Troy Town

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"The City of Troy" near Dalby, North Yorkshire, is said to be Europe's smallest turf maze.
For other uses, see Troy Town (disambiguation).

Many turf mazes in England were named Troy Town, Troy-town or variations on that theme (such as Troy, The City of Troy, Troy's Walls, Troy's Hoy, or The Walls of Troy) presumably because, in popular legend, the walls of the city of Troy were constructed in such a confusing and complex way that any enemy who entered them would be unable to find his way out. Welsh hilltop turf mazes (none of which now exist) were called "Caerdroia", which can be translated as "City of Troy" (or perhaps "castle of turns").

W. H. Matthews, in his Mazes and Labyrinths (1922), gives the name as "Troy-town". More recent writers (such as Adrian Fisher, in The Art of the Maze, 1990) prefer "Troy Town".

The name "Troy" has been associated with labyrinths from ancient times. An Etruscan terracotta wine-jar from Tragliatella, Italy, shows a seven-ring labyrinth marked with the word TRUIA (which may refer to Troy). To its left, two armed soldiers appear to be riding out of the labyrinth on horseback, while on the right two couples are shown copulating. The vase dates from about 630 BC.[1]

Historic "Troy" turf mazes in England[edit]

A seven-ring Classical labyrinth. The "Troy" mazes at Dalby and Somerton are based on this ancient design.
Medieval labyrinth

Of the eight surviving historic turf mazes in England, three have "Troy" names. "The City of Troy" is a small but well-maintained roadside maze near the small villages of Dalby, Brandsby, and Skewsby, not far from Sheriff Hutton in the Howardian Hills of North Yorkshire. "Troy", a beautiful maze in a private garden at Troy Farm, Somerton, Oxfordshire is rather larger, and "Troy Town" maze on St Agnes, the Isles of Scilly, is a small maze of turf and small stones and is reputed to have been laid down in 1729 by the son of a local lighthouse keeper. All three follow the classical labyrinth pattern (as found on coins from ancient Knossos) rather than the medieval variation. It is not known when the first two of these turf mazes were originally constructed.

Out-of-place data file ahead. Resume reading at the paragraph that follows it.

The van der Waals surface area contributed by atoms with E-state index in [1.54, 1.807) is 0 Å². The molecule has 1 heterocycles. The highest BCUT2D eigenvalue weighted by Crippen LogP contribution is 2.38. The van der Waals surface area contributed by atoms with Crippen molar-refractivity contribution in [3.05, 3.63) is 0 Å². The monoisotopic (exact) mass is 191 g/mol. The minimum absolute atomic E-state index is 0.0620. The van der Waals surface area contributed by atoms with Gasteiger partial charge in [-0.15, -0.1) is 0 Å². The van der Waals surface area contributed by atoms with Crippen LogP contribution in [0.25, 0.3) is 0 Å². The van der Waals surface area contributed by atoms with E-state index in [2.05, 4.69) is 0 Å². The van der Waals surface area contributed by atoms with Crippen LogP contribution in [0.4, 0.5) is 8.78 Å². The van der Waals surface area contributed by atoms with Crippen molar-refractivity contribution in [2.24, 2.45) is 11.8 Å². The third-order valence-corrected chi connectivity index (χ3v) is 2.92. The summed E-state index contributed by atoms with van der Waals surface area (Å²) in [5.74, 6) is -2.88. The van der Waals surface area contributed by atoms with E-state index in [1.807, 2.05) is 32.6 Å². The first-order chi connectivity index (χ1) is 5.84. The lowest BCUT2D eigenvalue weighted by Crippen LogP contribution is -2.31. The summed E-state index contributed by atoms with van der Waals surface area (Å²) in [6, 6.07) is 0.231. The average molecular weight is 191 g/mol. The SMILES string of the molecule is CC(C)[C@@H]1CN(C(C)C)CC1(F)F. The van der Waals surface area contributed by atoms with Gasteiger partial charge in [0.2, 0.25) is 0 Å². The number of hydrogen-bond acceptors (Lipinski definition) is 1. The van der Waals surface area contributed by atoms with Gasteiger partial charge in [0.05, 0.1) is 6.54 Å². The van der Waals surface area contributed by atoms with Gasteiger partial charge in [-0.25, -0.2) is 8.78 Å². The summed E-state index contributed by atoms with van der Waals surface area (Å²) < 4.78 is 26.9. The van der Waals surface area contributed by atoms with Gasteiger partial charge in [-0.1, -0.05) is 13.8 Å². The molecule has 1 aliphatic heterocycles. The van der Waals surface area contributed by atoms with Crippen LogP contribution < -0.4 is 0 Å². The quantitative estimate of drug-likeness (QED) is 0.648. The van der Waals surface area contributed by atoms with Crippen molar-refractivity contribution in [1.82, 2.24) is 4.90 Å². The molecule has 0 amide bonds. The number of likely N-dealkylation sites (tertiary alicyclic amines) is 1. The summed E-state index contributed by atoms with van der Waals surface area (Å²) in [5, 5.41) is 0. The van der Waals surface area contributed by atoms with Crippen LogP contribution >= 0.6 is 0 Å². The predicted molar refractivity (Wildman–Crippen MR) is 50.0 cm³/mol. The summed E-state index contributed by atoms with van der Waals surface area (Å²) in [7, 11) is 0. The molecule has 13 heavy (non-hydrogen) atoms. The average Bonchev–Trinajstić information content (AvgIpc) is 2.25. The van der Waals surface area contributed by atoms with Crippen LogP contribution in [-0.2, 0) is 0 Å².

Surviving examples[edit]

Lost examples[edit]

(From W.H. Matthews' Mazes and Labyrinths 1922)

Parallels in Scandinavia, the Baltic and White Sea coasts[edit]

The eleven-ring "Trojeborg" labyrinth, from Visby, Sweden (Illustration from the Nordisk familjebok, 1926)

There are also similar labyrinths in northern continental Europe. Their paths are outlined with stones (unlike the turf-cut mazes of England, and those that formerly existed in Denmark). Stone-lined labyrinths such as these have proved slightly easier to date than turf mazes (which have to be cleaned out regularly to keep their paths clear, thus destroying any archaeological evidence). The stone labyrinths around the Baltic coast have been dated to between the 13th century and modern times, with a peak in the 16th and 17th centuries.

There were once many hundreds, perhaps even thousands, of these labyrinths around the Baltic Sea, throughout Fennoscandia and the Baltic countries, and many of them still survive, particularly in remote areas. There are also similar stone labyrinths in the Kola Peninsula and coasts and islands of the White Sea, such as Stone labyrinths of Bolshoi Zayatsky Island. For some reason these northern labyrinths are almost all close to the sea. Some have suggested that they were markings of seafarers, perhaps even used for navigation. Many of the stone labyrinths around the Baltic coast of Sweden were built by fishermen during rough weather and were believed to entrap evil spirits, the "smågubbar" or "little people" who brought bad luck. The fishermen would walk to the centre of the labyrinth, enticing the spirits to follow them, and then run out and put to sea.

Several similar classical-type labyrinths in Scandinavia have names such as Trojaborg, Trojaburg, Trojborg, Tröborg and Trojienborg, which can all be translated as "City of Troy". (The place-name Trelleborg, which means "ring fort", has also been linked with labyrinths.) In Finland such labyrinths are called Jatulintarha ("giant's garden" or "giant's corral") or jättiläisen tie ("giant's road"). In Finland they have also been called by the names of notable biblical places, such as Jerusalem, and walking through the maze was regarded as a symbolic pilgrimage to the place it was named after.

References[edit]

  1. ^ Hermann Kern, Through the Laybinrth, Prestel, 2001, p 78–80. Kern's discussion of the vase points out that there are other interpretations of the inscription TRUIA and of the figures.

See also[edit]

Further reading[edit]

External links[edit]